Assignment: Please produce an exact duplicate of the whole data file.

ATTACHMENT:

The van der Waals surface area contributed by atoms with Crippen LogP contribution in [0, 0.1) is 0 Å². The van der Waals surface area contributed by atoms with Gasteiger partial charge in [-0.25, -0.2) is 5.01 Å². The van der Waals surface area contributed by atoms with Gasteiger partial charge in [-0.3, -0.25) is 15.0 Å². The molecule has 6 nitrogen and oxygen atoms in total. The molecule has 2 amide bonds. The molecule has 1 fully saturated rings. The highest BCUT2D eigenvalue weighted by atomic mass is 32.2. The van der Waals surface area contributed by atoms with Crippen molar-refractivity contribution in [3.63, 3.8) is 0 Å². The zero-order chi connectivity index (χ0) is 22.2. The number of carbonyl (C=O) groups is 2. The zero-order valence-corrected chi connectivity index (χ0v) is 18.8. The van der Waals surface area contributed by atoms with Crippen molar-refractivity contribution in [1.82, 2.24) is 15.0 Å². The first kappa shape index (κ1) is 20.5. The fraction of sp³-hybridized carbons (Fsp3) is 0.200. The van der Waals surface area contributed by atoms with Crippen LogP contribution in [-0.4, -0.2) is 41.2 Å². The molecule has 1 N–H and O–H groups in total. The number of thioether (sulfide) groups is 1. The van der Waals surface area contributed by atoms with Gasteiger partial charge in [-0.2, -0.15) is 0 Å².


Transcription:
The van der Waals surface area contributed by atoms with Crippen LogP contribution in [0, 0.1) is 0 Å². The van der Waals surface area contributed by atoms with Gasteiger partial charge in [-0.25, -0.2) is 5.01 Å². The van der Waals surface area contributed by atoms with Gasteiger partial charge in [-0.3, -0.25) is 15.0 Å². The molecule has 6 nitrogen and oxygen atoms in total. The molecule has 2 amide bonds. The molecule has 1 fully saturated rings. The highest BCUT2D eigenvalue weighted by atomic mass is 32.2. The van der Waals surface area contributed by atoms with Crippen molar-refractivity contribution in [3.63, 3.8) is 0 Å². The zero-order chi connectivity index (χ0) is 22.2. The number of carbonyl (C=O) groups is 2. The zero-order valence-corrected chi connectivity index (χ0v) is 18.8. The van der Waals surface area contributed by atoms with Crippen molar-refractivity contribution in [1.82, 2.24) is 15.0 Å². The first kappa shape index (κ1) is 20.5. The fraction of sp³-hybridized carbons (Fsp3) is 0.200. The van der Waals surface area contributed by atoms with Crippen LogP contribution in [-0.4, -0.2) is 41.2 Å². The molecule has 1 N–H and O–H groups in total. The number of thioether (sulfide) groups is 1. The van der Waals surface area contributed by atoms with Gasteiger partial charge in [-0.2, -0.15) is 0 Å².